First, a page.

I have just been reading Anālayo’s recent article on ‘Karma and Female Birth’ in the Journal of Buddhist Ethics. This is an area that interests me, since it intersects with a puzzle about jātaka stories, namely why the Buddha-to-be is always male. I have argued (in my 2011 article for the Journal of Feminist Studies in Religion: ‘In the Footsteps of the Buddha? Women and the Bodhisatta Path in Theravāda Buddhism’) that the idea that the Bodhisatta is always male probably developed out of a simple lack of interest in the karmic causes of sex-change. In Buddhist stories of past lives men remain men and women remain women, with no indication that such lack of variation is in any way karmicly or soteriologically significant. It is only later on, in commentarial materials, that the idea that female birth is restrictive and the result of bad karma rises in prominence.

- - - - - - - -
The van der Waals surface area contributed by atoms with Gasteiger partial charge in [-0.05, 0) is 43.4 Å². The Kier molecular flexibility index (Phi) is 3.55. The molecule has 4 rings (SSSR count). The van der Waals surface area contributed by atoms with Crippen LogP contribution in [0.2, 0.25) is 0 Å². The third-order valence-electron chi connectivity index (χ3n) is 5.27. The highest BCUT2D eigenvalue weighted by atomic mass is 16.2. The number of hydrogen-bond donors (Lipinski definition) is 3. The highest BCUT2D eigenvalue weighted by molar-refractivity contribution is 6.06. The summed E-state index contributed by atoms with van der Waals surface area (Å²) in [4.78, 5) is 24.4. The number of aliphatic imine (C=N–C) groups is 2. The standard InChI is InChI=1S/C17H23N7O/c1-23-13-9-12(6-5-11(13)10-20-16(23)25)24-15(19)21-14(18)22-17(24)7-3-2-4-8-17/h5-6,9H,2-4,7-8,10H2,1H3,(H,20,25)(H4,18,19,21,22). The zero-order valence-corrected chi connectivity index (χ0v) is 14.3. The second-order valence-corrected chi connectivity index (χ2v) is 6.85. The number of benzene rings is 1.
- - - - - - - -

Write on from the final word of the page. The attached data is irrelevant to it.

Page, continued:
In his article, Anālayo asks whether or not female birth is considered to be the result of bad karma in early Buddhist texts. He uses Chinese sources as well as Indic ones, and indeed the bulk of the article is taken up with presenting the multi-life stories of the nuns Bhaddā Kaccānā and Bhaddā Kapilāni from the Ekottarika-āgama. The latter story includes the revelation that the senior nun had been male in a past life, and had specifically aspired to become female. As Anālayo concludes, these stories suggest that female birth did not have negative connotations in the early Buddhist texts.
While I enjoyed Anālayo’s article, and am grateful as always for his wonderful efforts in making Chinese sources available to those of us unable to access them in the original, his examples are of course only one part of the complex picture of women’s roles and attainments within Buddhism. For a man to aspire to be reborn female and not then regret it is a rather rare occurrence in Buddhist literature, and the reverse is certainly more common both in literature and in life. Nonetheless it is great to see the picture being broadened to include these intriguing Ekottarika-āgama stories and the excellent female role models that they provide.